Welcome to a brand new blog feature for the Federation of Children’s Book Groups. We love interacting with authors, illustrators and publishers in new ways, and so this new format was created to get to know the creatives in children’s publishing a bit better.
This first @FCBGAsks features Catherine Barr, author of Let’s Save Antarctica. Published by Walker Books earlier this month, it is a well-researched book about Antarctica and ways we can help to save it. Read on for our @FCBGAsks feature…
You have so much experience and success in writing non-fiction books. How much research do you like to do before you write? Does it vary depending on topic?
Lots and yes! I explore so many different kinds of sources – from documentaries and TED talks to books, endless online research, drawing on my own experiences, renewing contacts from places and organizations I have worked with and, most interestingly, seeking a variety of experts in the field I am investigating. I enjoy this part of the process so much – learning from scientists working in the field. I had recently visited British Antarctic Survey as part of research for another book and so was in touch with scientists there. I am always so grateful for people’s time, wherever they are … and send lots of bars of chocolate around the world as a result! Whatever the topic, I learn and gather as much as I can to get a really clear overview and context for more detailed investigation. The more I learn, the easier it is to write a single sentence of narrative – with so few words in a picture book, the copy really needs to capture the essence of what I want to get across. I love that process of endless editing.
Was it challenging to find research and information on the Antarctic that would help you draft this book?
It was interesting and takes time to explore different sources and look at issues from different angles: deciding what to include and what to leave out; to be interesting in detail but convey the big picture to engage young readers.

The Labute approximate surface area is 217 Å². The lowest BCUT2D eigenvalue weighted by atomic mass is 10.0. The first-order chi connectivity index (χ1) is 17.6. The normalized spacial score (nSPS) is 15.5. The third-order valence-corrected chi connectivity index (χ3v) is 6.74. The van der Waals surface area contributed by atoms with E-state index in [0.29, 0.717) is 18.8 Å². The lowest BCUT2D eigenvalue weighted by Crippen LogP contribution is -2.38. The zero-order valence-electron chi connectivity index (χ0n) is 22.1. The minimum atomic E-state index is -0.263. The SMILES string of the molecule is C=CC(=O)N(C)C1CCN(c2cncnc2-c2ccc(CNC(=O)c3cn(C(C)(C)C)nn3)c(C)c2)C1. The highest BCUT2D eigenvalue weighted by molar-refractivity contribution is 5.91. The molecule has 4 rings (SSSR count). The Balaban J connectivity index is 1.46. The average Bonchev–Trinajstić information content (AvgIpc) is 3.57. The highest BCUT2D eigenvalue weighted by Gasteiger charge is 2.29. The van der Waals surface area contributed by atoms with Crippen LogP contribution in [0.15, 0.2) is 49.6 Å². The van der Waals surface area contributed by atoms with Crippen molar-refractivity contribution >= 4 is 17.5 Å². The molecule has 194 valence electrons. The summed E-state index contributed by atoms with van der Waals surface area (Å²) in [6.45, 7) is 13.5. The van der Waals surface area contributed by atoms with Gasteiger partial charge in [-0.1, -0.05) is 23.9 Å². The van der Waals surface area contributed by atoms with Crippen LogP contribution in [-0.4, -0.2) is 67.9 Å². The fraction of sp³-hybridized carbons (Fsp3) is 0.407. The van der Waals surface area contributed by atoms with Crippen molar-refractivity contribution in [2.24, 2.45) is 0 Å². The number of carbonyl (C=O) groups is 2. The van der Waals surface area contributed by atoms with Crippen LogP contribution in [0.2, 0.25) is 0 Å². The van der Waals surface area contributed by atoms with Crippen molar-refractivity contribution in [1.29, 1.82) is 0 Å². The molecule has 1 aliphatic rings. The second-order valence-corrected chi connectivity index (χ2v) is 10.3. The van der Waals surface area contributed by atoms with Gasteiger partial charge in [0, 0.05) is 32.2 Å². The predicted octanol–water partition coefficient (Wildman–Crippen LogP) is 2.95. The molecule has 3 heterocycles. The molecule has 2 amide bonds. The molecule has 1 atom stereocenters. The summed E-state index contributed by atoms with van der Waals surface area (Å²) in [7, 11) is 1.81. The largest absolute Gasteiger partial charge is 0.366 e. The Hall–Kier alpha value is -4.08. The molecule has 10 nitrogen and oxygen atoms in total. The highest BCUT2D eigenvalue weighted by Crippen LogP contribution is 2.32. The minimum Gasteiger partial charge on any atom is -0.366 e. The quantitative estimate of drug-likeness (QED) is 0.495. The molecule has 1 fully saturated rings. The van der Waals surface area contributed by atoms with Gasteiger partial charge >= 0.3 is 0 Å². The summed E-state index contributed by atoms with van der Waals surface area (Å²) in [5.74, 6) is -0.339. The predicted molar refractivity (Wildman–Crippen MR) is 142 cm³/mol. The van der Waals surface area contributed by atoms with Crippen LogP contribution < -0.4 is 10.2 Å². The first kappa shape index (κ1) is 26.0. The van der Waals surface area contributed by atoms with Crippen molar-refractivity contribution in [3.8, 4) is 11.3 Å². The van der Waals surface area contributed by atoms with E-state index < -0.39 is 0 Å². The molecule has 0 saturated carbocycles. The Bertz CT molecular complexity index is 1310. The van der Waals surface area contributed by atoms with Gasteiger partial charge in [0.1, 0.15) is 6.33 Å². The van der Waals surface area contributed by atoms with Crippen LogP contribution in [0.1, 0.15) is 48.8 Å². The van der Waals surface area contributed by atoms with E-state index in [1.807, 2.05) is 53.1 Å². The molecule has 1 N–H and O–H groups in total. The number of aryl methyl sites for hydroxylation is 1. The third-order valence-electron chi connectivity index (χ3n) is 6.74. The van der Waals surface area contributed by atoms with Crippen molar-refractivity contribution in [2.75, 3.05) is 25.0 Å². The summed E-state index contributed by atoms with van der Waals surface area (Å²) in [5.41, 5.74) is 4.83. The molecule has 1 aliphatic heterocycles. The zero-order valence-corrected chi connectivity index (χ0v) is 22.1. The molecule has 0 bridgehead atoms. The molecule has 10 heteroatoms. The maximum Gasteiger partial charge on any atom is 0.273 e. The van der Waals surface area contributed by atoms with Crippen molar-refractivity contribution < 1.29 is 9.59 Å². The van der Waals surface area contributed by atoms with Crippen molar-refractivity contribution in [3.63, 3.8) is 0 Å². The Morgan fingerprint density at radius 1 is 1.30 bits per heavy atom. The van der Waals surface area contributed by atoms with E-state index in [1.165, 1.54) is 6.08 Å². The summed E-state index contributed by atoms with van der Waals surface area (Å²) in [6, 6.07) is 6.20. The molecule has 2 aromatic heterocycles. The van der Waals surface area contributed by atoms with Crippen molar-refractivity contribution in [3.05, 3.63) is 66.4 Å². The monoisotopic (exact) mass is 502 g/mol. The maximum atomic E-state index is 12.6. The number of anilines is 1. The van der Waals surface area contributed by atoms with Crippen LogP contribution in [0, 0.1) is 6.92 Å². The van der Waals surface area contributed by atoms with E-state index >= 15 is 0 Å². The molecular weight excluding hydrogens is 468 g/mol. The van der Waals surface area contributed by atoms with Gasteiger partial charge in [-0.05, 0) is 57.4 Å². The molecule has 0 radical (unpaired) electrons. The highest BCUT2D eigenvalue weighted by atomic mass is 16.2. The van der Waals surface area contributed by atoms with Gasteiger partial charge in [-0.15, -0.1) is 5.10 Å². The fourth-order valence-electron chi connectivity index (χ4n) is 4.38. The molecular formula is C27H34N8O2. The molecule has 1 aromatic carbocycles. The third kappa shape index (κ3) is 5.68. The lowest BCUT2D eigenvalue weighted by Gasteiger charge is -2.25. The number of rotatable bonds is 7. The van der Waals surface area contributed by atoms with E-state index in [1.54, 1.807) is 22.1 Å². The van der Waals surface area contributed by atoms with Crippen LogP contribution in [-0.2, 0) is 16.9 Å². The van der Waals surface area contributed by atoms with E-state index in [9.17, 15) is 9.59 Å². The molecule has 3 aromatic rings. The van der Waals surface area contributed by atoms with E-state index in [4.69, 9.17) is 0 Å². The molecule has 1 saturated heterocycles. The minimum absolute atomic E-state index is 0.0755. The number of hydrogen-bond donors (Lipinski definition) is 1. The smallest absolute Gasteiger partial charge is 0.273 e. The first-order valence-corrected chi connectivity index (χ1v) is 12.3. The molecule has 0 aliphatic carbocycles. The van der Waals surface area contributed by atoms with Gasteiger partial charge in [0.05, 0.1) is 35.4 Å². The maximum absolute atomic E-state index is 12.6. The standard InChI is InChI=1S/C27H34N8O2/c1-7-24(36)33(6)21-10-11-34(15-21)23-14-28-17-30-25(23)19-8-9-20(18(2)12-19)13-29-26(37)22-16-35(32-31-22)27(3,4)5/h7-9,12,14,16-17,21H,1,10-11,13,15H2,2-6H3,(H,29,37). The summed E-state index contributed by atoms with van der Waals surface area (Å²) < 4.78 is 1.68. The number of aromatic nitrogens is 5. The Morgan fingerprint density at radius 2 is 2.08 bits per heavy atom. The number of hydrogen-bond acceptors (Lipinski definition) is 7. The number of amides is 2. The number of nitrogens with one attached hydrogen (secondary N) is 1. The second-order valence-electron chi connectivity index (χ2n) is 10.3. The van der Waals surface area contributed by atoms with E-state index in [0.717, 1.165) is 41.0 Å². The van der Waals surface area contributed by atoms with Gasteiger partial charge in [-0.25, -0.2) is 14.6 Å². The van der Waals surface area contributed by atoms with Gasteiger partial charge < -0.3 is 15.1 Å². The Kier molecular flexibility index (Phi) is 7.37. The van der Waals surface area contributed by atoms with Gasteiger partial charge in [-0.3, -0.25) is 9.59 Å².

Do you have plans to create more in this series? If so, where will you transport readers to next?
Yes. Let’s Save the Amazon will be published in November this year. The illustrations for Let’s Save the Great Barrier Reef are being finalized now for publication in the spring, and I’m writing final drafts for Let’s Save the Okavango Delta – the role of wetlands in the global climate change story is so important but less well known. All have been so interesting to write and I have learnt so much. I am fortunate enough to have visited (with Greenpeace) the Amazon and have also spent time in the Okavango Delta in Botswana, so both have been such a joy to revisit and research. I have been working with amazing climate and coral scientists on the copy of the Barrier Reef book and can’t wait to share – and visit one day myself, I hope.
On a typical day, how much of your time is spent writing?
Oddly, not much. Actually writing a book tends to come in short intensive bursts – most of my time is spent researching, editing, looking at layouts with my copy alongside new illustrations (which is a really exciting part of the process) and, also, working up and pitching new ideas (generally to be published two years ahead). I work on lots of different projects at the same time – which I really enjoy, but is also necessary as a full-time picture-book author.
Have you ever written or considered writing fiction for children?
My second book, Elliot’s Arctic Surprise, was a fiction story – but written with the aim of raising awareness of the threat of drilling for oil in the Arctic. And one of my most recent books, Fourteen Wolves (about the re-wilding of wolves in Yellowstone Park), is probably my most narrative non-fiction – but all based on a true story. I am interested in writing non-fiction narrative as a way to engage children in nature and science – true stories they can read themselves or read together with an adult. The reason I wrote my first book, The Story of Life: A First Book about Evolution, was that I couldn’t find this fantastic real-life “story” anywhere (at the time) – only text books. It feels unlikely for me to write fiction: I love working with illustrators and cannot imagine writing a chapter book – I’m not sure I could!
What tips would you offer children who wish to make changes in their lives to save the planet?
For me the main purpose of my writing is to encourage and inspire children’s curiosity and care for the natural world. I hope my books inspire questions and conversations – and for children (and of course adults) I think that is such an important place to start on the path to becoming an eco-warrior, however quiet or loud.
In each of the books in the Let’s Save series we have highlighted practical changes that children can make. But to me, the most important thing they can do is to take an interest, want to learn more and enthusiastically share what they know with others – to start conversations, whether at school, with friends, or over the kitchen table at home.